Most neck pain can be treated with nonsurgical methods, with self-care at home and/or with guidance from a medical professional.
Self-Care for Neck Pain
If neck pain is not debilitating and didn’t start as the result of trauma, then often the pain can be treated by oneself. Self-care options for neck pain can include:
Rest. With most neck strains and sprains, going easy for a few days is all that is needed while the muscles and tendons heal on their own. It is important to be careful to avoid strenuous activities or movements that are causing more pain.
Ice and/or heat. Applying ice can work as an anti-inflammatory to reduce swelling and pain. Initially, it’s better to apply ice or cold packs for neck pain because they can temporarily close small blood vessels and prevent swelling from becoming worse. After a couple days, ice or heat can be applied on an alternating basis. Applying continuous heat can cause increased swelling.
Massage. Often employed after applying ice or heat, a massage can soothe muscle tension and spasms, reducing pain.
Better posture. If poor posture is causing the neck pain, then simple changes might be the solution. This could include changing a workstation to become more ergonomically friendly, with a chair, monitor, and keyboard positioned in ways to keep the body, head, and neck more aligned in a natural position; or learning to sleep on the back (instead of the stomach or side) with an ergonomically-friendly pillow and mattress.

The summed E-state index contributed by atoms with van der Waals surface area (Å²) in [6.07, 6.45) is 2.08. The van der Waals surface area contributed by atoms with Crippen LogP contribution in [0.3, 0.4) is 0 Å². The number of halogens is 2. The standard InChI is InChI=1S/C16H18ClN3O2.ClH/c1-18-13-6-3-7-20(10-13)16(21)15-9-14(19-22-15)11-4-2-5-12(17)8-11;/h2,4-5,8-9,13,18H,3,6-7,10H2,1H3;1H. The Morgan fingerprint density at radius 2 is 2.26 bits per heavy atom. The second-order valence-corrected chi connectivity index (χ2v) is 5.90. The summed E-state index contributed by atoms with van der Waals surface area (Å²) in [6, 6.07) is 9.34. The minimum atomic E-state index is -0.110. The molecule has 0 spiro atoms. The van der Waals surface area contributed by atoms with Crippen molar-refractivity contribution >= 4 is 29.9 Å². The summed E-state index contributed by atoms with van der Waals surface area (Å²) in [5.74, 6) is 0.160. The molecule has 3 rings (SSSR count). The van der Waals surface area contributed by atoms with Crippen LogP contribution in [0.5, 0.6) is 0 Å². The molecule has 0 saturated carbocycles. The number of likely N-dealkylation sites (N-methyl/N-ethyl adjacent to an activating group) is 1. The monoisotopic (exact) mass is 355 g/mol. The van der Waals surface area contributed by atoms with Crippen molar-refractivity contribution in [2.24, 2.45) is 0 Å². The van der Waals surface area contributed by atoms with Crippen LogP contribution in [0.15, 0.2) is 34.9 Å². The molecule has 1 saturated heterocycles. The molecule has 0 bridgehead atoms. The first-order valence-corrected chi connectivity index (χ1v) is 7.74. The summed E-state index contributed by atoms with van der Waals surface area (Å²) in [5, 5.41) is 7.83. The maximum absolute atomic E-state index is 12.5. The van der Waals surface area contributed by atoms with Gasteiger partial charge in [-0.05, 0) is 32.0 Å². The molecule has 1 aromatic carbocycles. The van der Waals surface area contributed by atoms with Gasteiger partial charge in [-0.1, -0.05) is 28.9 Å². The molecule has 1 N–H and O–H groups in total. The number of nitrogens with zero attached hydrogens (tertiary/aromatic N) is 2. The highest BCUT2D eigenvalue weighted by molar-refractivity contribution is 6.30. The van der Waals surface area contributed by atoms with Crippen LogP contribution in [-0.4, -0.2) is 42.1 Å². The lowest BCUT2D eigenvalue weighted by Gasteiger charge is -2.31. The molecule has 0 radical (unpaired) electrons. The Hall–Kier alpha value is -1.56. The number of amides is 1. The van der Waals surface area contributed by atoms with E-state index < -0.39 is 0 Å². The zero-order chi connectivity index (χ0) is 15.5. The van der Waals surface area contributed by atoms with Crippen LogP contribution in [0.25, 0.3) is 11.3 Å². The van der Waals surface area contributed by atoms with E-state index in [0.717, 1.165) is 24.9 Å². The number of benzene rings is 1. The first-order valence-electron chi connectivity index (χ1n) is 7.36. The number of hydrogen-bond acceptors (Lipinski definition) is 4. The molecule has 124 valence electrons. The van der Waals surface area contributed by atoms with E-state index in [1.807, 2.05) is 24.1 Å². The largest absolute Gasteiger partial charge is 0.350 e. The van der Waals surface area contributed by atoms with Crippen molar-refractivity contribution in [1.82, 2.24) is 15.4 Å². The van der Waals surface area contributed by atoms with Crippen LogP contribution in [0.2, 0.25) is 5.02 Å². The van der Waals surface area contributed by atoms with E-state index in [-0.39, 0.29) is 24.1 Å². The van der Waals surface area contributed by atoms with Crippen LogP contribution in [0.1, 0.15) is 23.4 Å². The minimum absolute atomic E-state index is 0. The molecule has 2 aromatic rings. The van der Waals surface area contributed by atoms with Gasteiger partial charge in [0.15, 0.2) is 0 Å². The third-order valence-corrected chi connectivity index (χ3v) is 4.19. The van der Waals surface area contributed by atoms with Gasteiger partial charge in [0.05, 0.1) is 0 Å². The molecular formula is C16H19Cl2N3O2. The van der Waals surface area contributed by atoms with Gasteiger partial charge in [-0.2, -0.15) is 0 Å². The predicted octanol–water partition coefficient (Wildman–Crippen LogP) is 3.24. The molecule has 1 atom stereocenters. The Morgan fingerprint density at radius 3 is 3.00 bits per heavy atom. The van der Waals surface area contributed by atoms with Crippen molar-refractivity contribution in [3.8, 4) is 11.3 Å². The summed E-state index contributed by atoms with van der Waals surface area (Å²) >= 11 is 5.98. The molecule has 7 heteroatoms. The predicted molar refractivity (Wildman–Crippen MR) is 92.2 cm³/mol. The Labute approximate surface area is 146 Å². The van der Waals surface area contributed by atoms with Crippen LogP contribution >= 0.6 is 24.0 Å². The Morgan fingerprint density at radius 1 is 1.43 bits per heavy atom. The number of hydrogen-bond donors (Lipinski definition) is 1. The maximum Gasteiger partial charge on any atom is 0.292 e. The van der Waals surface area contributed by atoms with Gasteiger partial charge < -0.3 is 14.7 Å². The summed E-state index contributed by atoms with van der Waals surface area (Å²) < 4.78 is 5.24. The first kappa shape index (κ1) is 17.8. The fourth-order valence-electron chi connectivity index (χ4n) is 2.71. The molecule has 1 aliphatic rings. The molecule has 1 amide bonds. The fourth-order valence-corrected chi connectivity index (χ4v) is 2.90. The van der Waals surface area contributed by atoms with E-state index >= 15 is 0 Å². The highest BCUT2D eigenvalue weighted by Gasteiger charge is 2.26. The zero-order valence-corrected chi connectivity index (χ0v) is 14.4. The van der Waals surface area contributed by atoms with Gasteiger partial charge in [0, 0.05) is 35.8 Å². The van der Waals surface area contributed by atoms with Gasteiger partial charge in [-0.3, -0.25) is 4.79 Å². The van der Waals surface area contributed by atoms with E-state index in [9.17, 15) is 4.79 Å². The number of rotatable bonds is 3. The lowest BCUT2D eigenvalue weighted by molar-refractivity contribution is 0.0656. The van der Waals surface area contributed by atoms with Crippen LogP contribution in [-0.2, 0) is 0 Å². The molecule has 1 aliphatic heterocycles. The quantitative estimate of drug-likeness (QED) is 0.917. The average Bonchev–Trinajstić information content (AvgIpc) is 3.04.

Modify lifestyle. If certain activities are found to cause neck pain that keeps coming back, then those activities might need to be limited or avoided. For example, if someone spends a few hours every day with their neck craned over a smartphone while texting friends and checking updates, then that activity should be reduced; and the phone should be held up closer to eye level to keep the neck more upright while texting.
Over-the-counter medications. Many over-the-counter pain relievers are available to either reduce inflammation or hinder pain signals from reaching the brain. However, these drugs must be used with caution. Read the pain reliever’s entire label for directions and warnings, and be careful not to overdose. For example, the active drug in Tylenol is acetaminophen, which is also found in many other common drugs, such as cold and allergy medications.